zacksmash/fortify-ui

Fortify-driven Laravel UI replacement

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v1.4.1 2021-07-21 14:35 UTC

README

fortify-ui-image.png

Introduction

FortifyUI is an unopinionated authentication starter, powered by Laravel Fortify. It is completely unstyled -- on purpose -- and only includes a minimal amount of markup to get your project running quickly. This package can be used to start your project, or you can use the FortifyUI Preset Template which allows you to create your own preset that you can install with FortifyUI.

In a nutshell...

FortifyUI automates the base installation and configuration of Laravel Fortify, it includes the features that Laravel Fortify recommends implementing yourself and it provides the scaffolding for you to build your own UI around it. Hence, Fortify + UI.

Installation

To get started, you'll need to install FortifyUI using Composer. This will install Laravel Fortify as well so, please make sure you do not have it installed, already.

composer require zacksmash/fortify-ui

Next, you'll need to run the install command:

php artisan fortify:ui

This command will publish FortifyUI's views, add the home route to web.php and add the FortifyUI service provider to your app/Providers directory. This will also publish the service provider and config file for Laravel Fortify. Lastly, it will register both service providers in the app.php config file, under the providers array.

That's it, you're all setup! For advanced setup and configuration options, keep reading!

Configuration

The FortifyUI service provider registers the views for all of the authentication features. If you'd rather not include the FortifyUI service provider, you can skip generating it by using the --skip-provider flag.

php artisan fortify:ui --skip-provider

Then, you can add this to your AppServiceProvider or FortifyServiceProvider, in the boot() method.

Fortify::loginView(function () {
    return view('auth.login');
});

Fortify::registerView(function () {
    return view('auth.register');
});

Fortify::requestPasswordResetLinkView(function () {
    return view('auth.forgot-password');
});

Fortify::resetPasswordView(function ($request) {
    return view('auth.reset-password', ['request' => $request]);
});

// Fortify::verifyEmailView(function () {
//     return view('auth.verify-email');
// });

// Fortify::confirmPasswordView(function () {
//     return view('auth.confirm-password');
// });

// Fortify::twoFactorChallengeView(function () {
//     return view('auth.two-factor-challenge');
// });

To register all views at once, you can use this instead:

Fortify::viewPrefix('auth.');

Now, you should have all of the registered views required by Laravel Fortify, including basic layout and home views, as well as optional password confirmation, email verification and two-factor authentication views.

Features

By default, FortifyUI is setup to handle the basic authentication functions (Login, Register, Password Reset) provided by Laravel Fortify.

Email Verification

To enable the email verification feature, you'll need to visit the FortifyUI service provider and uncomment Fortify::verifyEmailView(), to register the view. Then, go to the fortify.php config file and make sure Features::emailVerification() is uncommented. Next, you'll want to update your User model to include the following:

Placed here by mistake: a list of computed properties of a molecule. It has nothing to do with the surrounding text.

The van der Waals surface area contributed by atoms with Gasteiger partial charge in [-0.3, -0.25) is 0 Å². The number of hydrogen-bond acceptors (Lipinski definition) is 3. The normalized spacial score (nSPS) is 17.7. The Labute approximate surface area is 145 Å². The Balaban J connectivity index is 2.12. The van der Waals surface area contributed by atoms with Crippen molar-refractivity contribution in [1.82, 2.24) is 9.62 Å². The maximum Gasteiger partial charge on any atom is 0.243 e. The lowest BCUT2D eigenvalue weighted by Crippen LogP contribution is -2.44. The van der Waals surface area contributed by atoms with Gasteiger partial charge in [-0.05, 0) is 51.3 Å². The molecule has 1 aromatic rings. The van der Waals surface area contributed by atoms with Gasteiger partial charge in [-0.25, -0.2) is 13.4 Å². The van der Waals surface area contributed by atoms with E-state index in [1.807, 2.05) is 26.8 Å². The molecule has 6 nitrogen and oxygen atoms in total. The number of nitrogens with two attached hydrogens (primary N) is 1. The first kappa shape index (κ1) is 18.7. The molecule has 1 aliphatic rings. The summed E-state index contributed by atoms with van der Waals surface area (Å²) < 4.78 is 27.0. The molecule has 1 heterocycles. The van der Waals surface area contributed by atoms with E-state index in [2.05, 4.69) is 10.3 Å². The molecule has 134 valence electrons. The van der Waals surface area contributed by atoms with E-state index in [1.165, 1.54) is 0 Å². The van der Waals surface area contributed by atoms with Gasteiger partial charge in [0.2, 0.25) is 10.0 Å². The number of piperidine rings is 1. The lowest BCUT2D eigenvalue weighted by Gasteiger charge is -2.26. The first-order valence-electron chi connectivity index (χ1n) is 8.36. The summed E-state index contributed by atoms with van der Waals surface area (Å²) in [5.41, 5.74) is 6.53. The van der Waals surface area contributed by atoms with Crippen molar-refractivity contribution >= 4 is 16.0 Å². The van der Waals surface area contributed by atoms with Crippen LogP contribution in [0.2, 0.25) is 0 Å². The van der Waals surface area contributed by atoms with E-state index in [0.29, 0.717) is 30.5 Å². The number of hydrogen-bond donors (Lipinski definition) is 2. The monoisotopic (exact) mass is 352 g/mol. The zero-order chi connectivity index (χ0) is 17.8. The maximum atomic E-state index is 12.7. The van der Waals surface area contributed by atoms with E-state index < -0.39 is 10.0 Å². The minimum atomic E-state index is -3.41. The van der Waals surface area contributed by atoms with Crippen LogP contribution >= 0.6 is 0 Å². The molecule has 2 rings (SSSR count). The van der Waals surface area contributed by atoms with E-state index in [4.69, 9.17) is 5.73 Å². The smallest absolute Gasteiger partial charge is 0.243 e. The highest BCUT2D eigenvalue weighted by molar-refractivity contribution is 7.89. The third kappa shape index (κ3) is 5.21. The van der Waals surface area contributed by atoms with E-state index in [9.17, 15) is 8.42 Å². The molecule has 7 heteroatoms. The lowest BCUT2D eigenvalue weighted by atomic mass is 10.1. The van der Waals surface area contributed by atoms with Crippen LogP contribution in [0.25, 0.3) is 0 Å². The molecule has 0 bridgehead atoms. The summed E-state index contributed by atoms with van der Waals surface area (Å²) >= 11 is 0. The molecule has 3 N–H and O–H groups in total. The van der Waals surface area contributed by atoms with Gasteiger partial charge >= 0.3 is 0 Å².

use Illuminate\Contracts\Auth\MustVerifyEmail;

class User extends Authenticatable implements MustVerifyEmail
{
    ...

This allows you to attach the verified middleware to any of your routes, which is handled by the verify.blade.php file.

More info about this can be found here.

Password Confirmation

To enable the password confirmation feature, you'll need to visit the FortifyUI service provider and uncomment Fortify::confirmPasswordView(), to register the view. This allows you to attach the password.confirm middleware to any of your routes, which is handled by the password-confirm.blade.php file.

Two-Factor Authentication

To enable the two-factor authentication feature, you'll need to visit the FortifyUI service provider and uncomment Fortify::twoFactorChallengeView(), to register the view. Then, go to the fortify.php config file and make sure Features::twoFactorAuthentication is uncommented. Next, you'll want to update your User model to include the following:

use Laravel\Fortify\TwoFactorAuthenticatable;

class User extends Authenticatable
{
    use HasFactory, Notifiable, TwoFactorAuthenticatable;
    ...

That's it! Now, you can log into your application and enable or disable two-factor authentication.

Update User Password/Profile

To enable the ability to update user passwords and/or profile information, go to the fortify.php config file and make sure these features are uncommented:

Features::updateProfileInformation(),
Features::updatePasswords(),

FortifyUI Presets

FortifyUI encourges make your own presets, with your favorite frontend libraries and frameworks. To get started, visit the FortifyUI Preset Template repository, and click the "Use Template" button.

Community Presets

Here's a list of presets created by the community:

If you've created a preset, please open an issue or PR to add it to the list!

License

FortifyUI is open-sourced software licensed under the MIT license.